Ankara’s 2019 decision to purchase S-400 surface-to-air missile defense systems from Russia is subject to sanctions mandated by Congress, putting the two NATO allies at odds.
Matthew Bryza, an Istanbul-based nonresident senior fellow with the Atlantic Council’s Eurasia Center and Global Energy Center and a former US ambassador to Azerbaijan, told The Media Line that under US law, the president is required to counter that purchase with sanctions.
“He [Trump] is required to choose five of 12 [possible] sanctions against Turkey. He’s been obligated to do this since last year, and he simply refused,” Bryza notes.
Turkey’s fear of Biden stems from comments he made during the Second Gulf War, when he hinted he would be okay with breaking up Iraq into three countries, thus empowering Iraqi Kurdistan.
“Back in 2004, then-Senator Biden made some statements suggesting he might be in favor of breaking up Iraq into three separate cantons: a Shi’ite one, a Sunni one and a Kurdish one. That plays into Turkey’s huge fears of also dividing up Turkey,” Bryza says.
Bryza, an expert on US-Turkey relations with four years in the George W. Bush White House and another four at the State Department, says a more recent comment by the former vice president “about President Erdoğan, saying that he should be removed from office by democratic means, by election,” further irritated Ankara.
Doran says despite the optics that Ankara and Moscow are getting closer, this is not the case.
“I don’t actually believe that Turkey is getting closer to Russia. There is great friction in the Turkish-Russian relationship: in Libya, Syria, and add the South Caucasus, the Black Sea and Ukraine to the list as well.”
The future of the relationship between Ankara and Moscow depends on how Ankara and Washington resolve their differences, Doran says.
“The Erdoğan government has purposely given itself the option to move closer to Russia if necessary, meaning if it does not get satisfaction from the United States on its core security challenges, fighting the PKK [the Kurdistan Workers Party] being No. 1 among them,” he says.
“Washington feels Ankara developing options for itself outside of the traditional framework of US-Turkish relations, and it is resentful.
But it does not spend enough time asking itself why Turkey felt the need for this. Ideally, the Turks prefer to be closer to the US than to Russia,” Doran adds.
Another major headache awaiting Erdoğan is the court case against Turkey’s state-owned Turkiye Halk Bankasi A.Ş. (Halkbank), which was indicted in Manhattan federal court last year for alleged fraud and money laundering while helping Iran sidestep US sanctions.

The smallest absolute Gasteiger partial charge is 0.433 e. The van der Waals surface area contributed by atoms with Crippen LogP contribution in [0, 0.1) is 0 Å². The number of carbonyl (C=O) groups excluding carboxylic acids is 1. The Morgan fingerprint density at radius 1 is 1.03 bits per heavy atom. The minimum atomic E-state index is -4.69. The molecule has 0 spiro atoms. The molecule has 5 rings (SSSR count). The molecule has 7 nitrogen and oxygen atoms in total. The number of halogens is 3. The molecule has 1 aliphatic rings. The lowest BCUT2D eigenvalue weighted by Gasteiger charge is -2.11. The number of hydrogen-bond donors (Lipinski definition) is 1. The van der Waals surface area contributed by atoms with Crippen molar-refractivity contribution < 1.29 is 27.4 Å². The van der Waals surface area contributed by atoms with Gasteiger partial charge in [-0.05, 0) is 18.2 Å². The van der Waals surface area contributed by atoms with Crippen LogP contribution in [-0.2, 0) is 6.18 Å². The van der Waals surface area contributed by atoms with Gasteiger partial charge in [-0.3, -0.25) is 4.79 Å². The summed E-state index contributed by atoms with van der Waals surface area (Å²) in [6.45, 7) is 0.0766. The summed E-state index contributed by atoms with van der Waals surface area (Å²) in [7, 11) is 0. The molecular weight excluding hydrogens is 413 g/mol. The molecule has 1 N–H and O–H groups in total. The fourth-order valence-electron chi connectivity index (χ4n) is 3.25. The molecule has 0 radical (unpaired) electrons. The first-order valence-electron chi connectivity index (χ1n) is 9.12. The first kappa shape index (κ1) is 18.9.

Turkey’s maritime claims in the Mediterranean are also a source of tension between the two nations. Expecting the worst, Erdoğan seems to be taking precautionary measures.
Last week, Turkey’s parliament approved legislation to repatriate Turkish energy and mining companies established abroad. Turkish officials said the move aimed to guard against the impact of potential sanctions.
Doran says that the West is underestimating the depth of Erdoğan’s domestic support.
“Biden is not going to find Erdoğan easier to deal with than Trump did. The Turks are much more supportive of Erdoğan’s foreign policy than the United States realizes. Even Erdoğan’s domestic enemies support his major foreign policy moves.”
Yusuf Erim, chief political analyst and editor-at-large for the Turkish public broadcaster TRT, told The Media Line that both leaders would “look to increase bilateral trade to give the relationship more depth.”
The Biden Administration will likely have a more stable and less unpredictable foreign policy than under Trump, Erim adds.
“Despite the negative aura surrounding US-Turkey relations that has increased with the election of Joe Biden, I don’t expect the new administration to take any steps that would seriously hurt the relationship. Washington knows Ankara has alternatives in Moscow and Beijing, and Turkey is too important to the security architecture of the MENA [Middle East and North Africa] region. Biden will want to rebuild alliances, and completely alienating Turkey would be a major blow to NATO,” Erim says.
Erim concedes that friction exists between the two countries, but adds that this shouldn’t overshadow the possibility of bridging the gap.
“While Biden will pose new challenges for Turkey, there will also be new opportunities as well. If the US goes back to the JCPOA with Iran, this will change regional dynamics,” he says, referring to the Joint Comprehensive Plan of Action or Iran nuclear deal. “Turkey may find it has new shared interests with rivals like Saudi Arabia, Israel and Egypt, creating a diplomatic space for a thawing of relations.”
Ali Cinar, a senior foreign policy expert and a 2019 Ellis Island Medal of Honor recipient, told The Media Line tension with Turkey would have been “unavoidable even if Trump had won, and it seems that it will continue with President-elect Biden as well.
“The reality is President-elect Biden’s priority will not be on Turkey. Biden Administration priorities are more domestic and fighting against COVID-19. I think that Turkey will have a better diplomatic relationship during the Biden Administration, especially with the incoming Secretary of State Antony Blinken. He knows Turkey well and he acknowledges the importance of Turkey in the region,” Cinar says.

He adds that Biden is very familiar with Turkey.
“He was in Turkey four times during his vice presidency. He has made his first visit in December 2011, during the Arab Spring, and his second visit took place just after the US air bombardments against the [ISIS] organization [in Syria and Iraq] in November 2014.
Following his third visit in January 2016 for the meetings against ISIS, he visited Turkey for a fourth time after the [Turkish] coup attempt in August 2016,” Cinar notes.
“I don’t think that the ties will break completely during Biden Administration. I am more optimistic on the Turkey-US relationship,” he says.
He argues that the two leaders should work together on confidence-building measures, and “open a fresh page starting in January 2021.
“There is no solution in the Middle East without Turkey, so I think that Biden Administration will be careful not to push Turkey toward Russia and Iran. The US and Turkey will have a better relationship under the NATO alliance despite the current issues,” he adds.
However, “the problem for Turkey will be in the US Congress since there is a very negative perception by both parties,” Cinar says.